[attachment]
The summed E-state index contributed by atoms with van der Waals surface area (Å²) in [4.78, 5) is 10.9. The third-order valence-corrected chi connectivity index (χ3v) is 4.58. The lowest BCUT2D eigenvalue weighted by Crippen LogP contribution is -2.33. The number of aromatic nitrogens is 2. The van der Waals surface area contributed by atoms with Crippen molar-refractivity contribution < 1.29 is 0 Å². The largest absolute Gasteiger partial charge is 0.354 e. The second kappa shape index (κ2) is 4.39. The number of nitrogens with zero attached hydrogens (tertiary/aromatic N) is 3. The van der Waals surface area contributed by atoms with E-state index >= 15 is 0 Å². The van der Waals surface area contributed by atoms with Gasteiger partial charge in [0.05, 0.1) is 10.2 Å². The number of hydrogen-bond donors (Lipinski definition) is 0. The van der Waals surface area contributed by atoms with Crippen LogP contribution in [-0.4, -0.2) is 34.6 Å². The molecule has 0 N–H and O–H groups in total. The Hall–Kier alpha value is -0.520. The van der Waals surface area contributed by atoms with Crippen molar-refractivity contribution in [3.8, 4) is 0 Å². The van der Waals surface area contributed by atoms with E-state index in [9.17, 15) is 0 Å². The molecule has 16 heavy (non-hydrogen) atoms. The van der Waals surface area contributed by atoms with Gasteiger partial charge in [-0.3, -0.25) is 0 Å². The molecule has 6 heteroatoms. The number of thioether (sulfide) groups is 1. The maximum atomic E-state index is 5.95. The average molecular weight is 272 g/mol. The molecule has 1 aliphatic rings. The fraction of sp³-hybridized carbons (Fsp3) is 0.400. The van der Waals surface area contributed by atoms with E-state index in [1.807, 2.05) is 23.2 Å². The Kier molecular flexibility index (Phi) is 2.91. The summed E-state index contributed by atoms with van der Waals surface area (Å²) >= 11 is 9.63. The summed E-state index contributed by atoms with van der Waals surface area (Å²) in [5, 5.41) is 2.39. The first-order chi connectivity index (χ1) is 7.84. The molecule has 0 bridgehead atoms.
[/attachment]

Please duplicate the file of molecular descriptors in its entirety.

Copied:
The summed E-state index contributed by atoms with van der Waals surface area (Å²) in [4.78, 5) is 10.9. The third-order valence-corrected chi connectivity index (χ3v) is 4.58. The lowest BCUT2D eigenvalue weighted by Crippen LogP contribution is -2.33. The number of aromatic nitrogens is 2. The van der Waals surface area contributed by atoms with Crippen molar-refractivity contribution < 1.29 is 0 Å². The largest absolute Gasteiger partial charge is 0.354 e. The second kappa shape index (κ2) is 4.39. The number of nitrogens with zero attached hydrogens (tertiary/aromatic N) is 3. The van der Waals surface area contributed by atoms with E-state index >= 15 is 0 Å². The van der Waals surface area contributed by atoms with Gasteiger partial charge in [0.05, 0.1) is 10.2 Å². The number of hydrogen-bond donors (Lipinski definition) is 0. The van der Waals surface area contributed by atoms with Crippen LogP contribution in [-0.4, -0.2) is 34.6 Å². The molecule has 0 N–H and O–H groups in total. The Hall–Kier alpha value is -0.520. The van der Waals surface area contributed by atoms with Crippen molar-refractivity contribution in [3.8, 4) is 0 Å². The van der Waals surface area contributed by atoms with E-state index in [9.17, 15) is 0 Å². The molecule has 16 heavy (non-hydrogen) atoms. The van der Waals surface area contributed by atoms with Gasteiger partial charge in [-0.3, -0.25) is 0 Å². The molecule has 6 heteroatoms. The number of thioether (sulfide) groups is 1. The maximum atomic E-state index is 5.95. The average molecular weight is 272 g/mol. The molecule has 1 aliphatic rings. The fraction of sp³-hybridized carbons (Fsp3) is 0.400. The van der Waals surface area contributed by atoms with E-state index in [1.807, 2.05) is 23.2 Å². The Kier molecular flexibility index (Phi) is 2.91. The summed E-state index contributed by atoms with van der Waals surface area (Å²) >= 11 is 9.63. The summed E-state index contributed by atoms with van der Waals surface area (Å²) in [5, 5.41) is 2.39. The first-order chi connectivity index (χ1) is 7.84. The molecule has 0 bridgehead atoms.